Mercury solar transit captured by NASA

mercurytransitThe planet Mercury is seen here  in silhouette, lower third of image, as it transits across the face of the sun Monday, May 9, 2016, as viewed from Boyertown, Pennsylvania. Mercury passes between Earth and the sun only about 13 times a century, with the previous transit taking place in 2006. Images showed Mercury as a tiny black circle, smaller but darker than many sunspots, slowly traversing the Sun’s giant yellow disc.

Although Mercury zooms around the sun every 88 days, Earth, the sun and Mercury rarely align. And because Mercury orbits in a plane that is tilted from Earth’s orbit, it usually moves above or below our line of sight to the sun.

Transits provide a great opportunity to study the way planets and stars move in space – information that has been used throughout the ages to better understand the solar system and which still helps scientists today calibrate their instruments. Three of NASA’s solar telescopes will watch the transit for just that reason.

The May 9 Mercury transit occurred between about 7:12 a.m. and 2:42 p.m. EDT. “Astronomers get excited when any two things come close to each other in the heavens,” said Louis Mayo, program manager at NASA’s Goddard Space Flight Center in Greenbelt, Maryland. “This is a big deal for us.”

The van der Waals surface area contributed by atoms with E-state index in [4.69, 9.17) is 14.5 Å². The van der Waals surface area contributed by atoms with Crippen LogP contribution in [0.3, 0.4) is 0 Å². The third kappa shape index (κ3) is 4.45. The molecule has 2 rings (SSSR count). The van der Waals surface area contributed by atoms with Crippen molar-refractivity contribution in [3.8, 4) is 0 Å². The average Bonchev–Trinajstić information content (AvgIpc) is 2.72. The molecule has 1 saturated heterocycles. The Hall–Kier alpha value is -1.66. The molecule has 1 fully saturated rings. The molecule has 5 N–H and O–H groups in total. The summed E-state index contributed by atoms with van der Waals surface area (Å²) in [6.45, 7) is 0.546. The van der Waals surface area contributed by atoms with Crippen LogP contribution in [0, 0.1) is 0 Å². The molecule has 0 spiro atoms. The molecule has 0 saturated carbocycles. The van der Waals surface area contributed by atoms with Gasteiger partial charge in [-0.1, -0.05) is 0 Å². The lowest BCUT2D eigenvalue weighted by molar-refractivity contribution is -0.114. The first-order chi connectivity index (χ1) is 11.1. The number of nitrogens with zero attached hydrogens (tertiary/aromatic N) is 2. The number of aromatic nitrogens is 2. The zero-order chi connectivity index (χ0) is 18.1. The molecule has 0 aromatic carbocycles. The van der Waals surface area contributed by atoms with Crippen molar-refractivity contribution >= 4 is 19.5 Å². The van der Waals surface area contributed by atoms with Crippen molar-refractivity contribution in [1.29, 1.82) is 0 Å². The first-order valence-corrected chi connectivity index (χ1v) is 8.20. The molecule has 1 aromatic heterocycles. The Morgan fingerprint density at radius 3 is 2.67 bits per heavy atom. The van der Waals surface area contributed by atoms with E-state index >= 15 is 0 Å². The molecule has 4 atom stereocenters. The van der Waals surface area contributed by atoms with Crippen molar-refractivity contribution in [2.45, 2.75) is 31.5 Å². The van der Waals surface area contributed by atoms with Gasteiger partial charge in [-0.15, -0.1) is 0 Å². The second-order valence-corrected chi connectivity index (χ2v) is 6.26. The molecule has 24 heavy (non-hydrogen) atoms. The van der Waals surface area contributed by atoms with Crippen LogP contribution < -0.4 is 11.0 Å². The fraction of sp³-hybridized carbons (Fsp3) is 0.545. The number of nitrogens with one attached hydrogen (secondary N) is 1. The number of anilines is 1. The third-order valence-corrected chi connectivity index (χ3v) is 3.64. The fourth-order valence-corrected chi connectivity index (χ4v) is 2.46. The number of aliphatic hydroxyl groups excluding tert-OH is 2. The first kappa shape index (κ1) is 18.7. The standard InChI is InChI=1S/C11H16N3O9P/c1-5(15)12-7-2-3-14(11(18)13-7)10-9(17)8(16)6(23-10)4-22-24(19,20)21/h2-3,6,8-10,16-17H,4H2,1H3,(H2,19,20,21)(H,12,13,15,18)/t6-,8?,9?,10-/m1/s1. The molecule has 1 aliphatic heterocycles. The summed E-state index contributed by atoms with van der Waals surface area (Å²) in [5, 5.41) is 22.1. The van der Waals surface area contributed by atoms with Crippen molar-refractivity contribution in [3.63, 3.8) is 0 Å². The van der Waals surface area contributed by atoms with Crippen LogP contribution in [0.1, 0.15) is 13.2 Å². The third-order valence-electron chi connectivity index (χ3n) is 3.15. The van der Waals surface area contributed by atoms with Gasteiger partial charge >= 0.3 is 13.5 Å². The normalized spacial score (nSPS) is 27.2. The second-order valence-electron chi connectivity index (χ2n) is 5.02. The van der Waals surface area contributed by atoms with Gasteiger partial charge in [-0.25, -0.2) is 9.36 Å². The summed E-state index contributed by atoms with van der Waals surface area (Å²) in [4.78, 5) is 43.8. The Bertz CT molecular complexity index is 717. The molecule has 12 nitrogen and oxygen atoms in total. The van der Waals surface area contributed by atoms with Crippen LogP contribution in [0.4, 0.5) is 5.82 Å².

Mercury transits have been key to helping astronomers throughout history: In 1631, astronomers first observed a Mercury transit. Those observations allowed astronomers to measure the apparent size of Mercury’s disk, as well as help them estimate the distance from Earth to the sun.

“Back in 1631, astronomers were only doing visual observations on very small telescopes by today’s standards,” said Mayo.

Since then, technological advancements have allowed scientists to study the sun and planetary transits in greater detail. In return, transits allow us to test our spacecraft and instruments.

Scientists for the Solar and Heliospheric Observatory, or SOHO (jointly operated by NASA and ESA, the European Space Agency), and NASA’s Solar Dynamics Observatory, or SDO, worked in tandem to study the May 9 transit. The Hinode solar mission also observed the event. Hinode is a collaboration between the space agencies of Japan, the United States, the United Kingdom and Europe led by the Japan Aerospace Exploration Agency.

Photo Credit: (NASA/Bill Ingalls) – NASA/CINEWS

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